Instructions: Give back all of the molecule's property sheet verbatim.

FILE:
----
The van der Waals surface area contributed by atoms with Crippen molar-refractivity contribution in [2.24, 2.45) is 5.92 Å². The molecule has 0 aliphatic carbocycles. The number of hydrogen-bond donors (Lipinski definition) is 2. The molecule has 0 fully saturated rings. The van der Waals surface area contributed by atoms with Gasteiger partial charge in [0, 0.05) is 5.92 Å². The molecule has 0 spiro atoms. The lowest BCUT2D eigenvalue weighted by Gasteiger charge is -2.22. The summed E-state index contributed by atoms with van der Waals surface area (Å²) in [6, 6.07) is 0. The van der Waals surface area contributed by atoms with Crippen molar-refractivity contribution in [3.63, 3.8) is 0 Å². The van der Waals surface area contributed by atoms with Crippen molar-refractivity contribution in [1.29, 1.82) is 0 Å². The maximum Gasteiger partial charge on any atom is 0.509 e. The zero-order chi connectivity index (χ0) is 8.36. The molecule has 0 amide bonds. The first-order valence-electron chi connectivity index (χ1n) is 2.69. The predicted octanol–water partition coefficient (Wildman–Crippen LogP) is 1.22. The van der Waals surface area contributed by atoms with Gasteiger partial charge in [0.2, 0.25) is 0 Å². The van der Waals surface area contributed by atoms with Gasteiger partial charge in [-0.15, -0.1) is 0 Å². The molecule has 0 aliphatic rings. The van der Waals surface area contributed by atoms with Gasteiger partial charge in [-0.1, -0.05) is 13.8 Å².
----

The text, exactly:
The van der Waals surface area contributed by atoms with Crippen molar-refractivity contribution in [2.24, 2.45) is 5.92 Å². The molecule has 0 aliphatic carbocycles. The number of hydrogen-bond donors (Lipinski definition) is 2. The molecule has 0 fully saturated rings. The van der Waals surface area contributed by atoms with Gasteiger partial charge in [0, 0.05) is 5.92 Å². The molecule has 0 spiro atoms. The lowest BCUT2D eigenvalue weighted by Gasteiger charge is -2.22. The summed E-state index contributed by atoms with van der Waals surface area (Å²) in [6, 6.07) is 0. The van der Waals surface area contributed by atoms with Crippen molar-refractivity contribution in [3.63, 3.8) is 0 Å². The van der Waals surface area contributed by atoms with Crippen molar-refractivity contribution in [1.29, 1.82) is 0 Å². The maximum Gasteiger partial charge on any atom is 0.509 e. The zero-order chi connectivity index (χ0) is 8.36. The molecule has 0 amide bonds. The first-order valence-electron chi connectivity index (χ1n) is 2.69. The predicted octanol–water partition coefficient (Wildman–Crippen LogP) is 1.22. The van der Waals surface area contributed by atoms with Gasteiger partial charge in [0.2, 0.25) is 0 Å². The van der Waals surface area contributed by atoms with Gasteiger partial charge in [-0.15, -0.1) is 0 Å². The molecule has 0 aliphatic rings. The van der Waals surface area contributed by atoms with Gasteiger partial charge in [-0.1, -0.05) is 13.8 Å².